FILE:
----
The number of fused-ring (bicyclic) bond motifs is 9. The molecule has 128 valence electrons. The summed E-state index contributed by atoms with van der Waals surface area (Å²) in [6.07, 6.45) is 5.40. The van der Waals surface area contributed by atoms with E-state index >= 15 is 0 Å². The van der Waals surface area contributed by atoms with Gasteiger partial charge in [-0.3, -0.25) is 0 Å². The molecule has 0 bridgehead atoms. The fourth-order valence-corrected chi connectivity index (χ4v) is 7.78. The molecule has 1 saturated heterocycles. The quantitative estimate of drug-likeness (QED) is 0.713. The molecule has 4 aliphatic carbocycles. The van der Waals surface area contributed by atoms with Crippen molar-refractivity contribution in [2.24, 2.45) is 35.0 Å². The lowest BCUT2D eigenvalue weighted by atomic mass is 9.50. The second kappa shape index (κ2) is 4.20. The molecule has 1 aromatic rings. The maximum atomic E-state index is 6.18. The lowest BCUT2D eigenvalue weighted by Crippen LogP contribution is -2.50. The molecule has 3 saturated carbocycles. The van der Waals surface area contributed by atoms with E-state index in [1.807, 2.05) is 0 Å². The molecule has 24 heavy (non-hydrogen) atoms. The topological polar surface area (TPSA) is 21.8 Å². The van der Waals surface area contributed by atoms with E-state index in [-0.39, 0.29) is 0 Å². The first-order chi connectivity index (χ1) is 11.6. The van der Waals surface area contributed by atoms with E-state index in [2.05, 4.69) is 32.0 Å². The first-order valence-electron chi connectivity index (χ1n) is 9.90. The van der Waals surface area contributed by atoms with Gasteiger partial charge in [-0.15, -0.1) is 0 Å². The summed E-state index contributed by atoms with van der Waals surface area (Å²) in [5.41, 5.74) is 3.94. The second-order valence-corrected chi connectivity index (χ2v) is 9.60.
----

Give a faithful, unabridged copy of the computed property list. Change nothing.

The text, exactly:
The number of fused-ring (bicyclic) bond motifs is 9. The molecule has 128 valence electrons. The summed E-state index contributed by atoms with van der Waals surface area (Å²) in [6.07, 6.45) is 5.40. The van der Waals surface area contributed by atoms with E-state index >= 15 is 0 Å². The van der Waals surface area contributed by atoms with Gasteiger partial charge in [-0.3, -0.25) is 0 Å². The molecule has 0 bridgehead atoms. The fourth-order valence-corrected chi connectivity index (χ4v) is 7.78. The molecule has 1 saturated heterocycles. The quantitative estimate of drug-likeness (QED) is 0.713. The molecule has 4 aliphatic carbocycles. The van der Waals surface area contributed by atoms with Crippen molar-refractivity contribution in [2.24, 2.45) is 35.0 Å². The lowest BCUT2D eigenvalue weighted by atomic mass is 9.50. The second kappa shape index (κ2) is 4.20. The molecule has 1 aromatic rings. The maximum atomic E-state index is 6.18. The lowest BCUT2D eigenvalue weighted by Crippen LogP contribution is -2.50. The molecule has 3 saturated carbocycles. The van der Waals surface area contributed by atoms with E-state index in [1.807, 2.05) is 0 Å². The molecule has 24 heavy (non-hydrogen) atoms. The topological polar surface area (TPSA) is 21.8 Å². The van der Waals surface area contributed by atoms with E-state index in [-0.39, 0.29) is 0 Å². The first-order chi connectivity index (χ1) is 11.6. The van der Waals surface area contributed by atoms with E-state index in [2.05, 4.69) is 32.0 Å². The first-order valence-electron chi connectivity index (χ1n) is 9.90. The van der Waals surface area contributed by atoms with Gasteiger partial charge in [-0.15, -0.1) is 0 Å². The summed E-state index contributed by atoms with van der Waals surface area (Å²) in [5.41, 5.74) is 3.94. The second-order valence-corrected chi connectivity index (χ2v) is 9.60.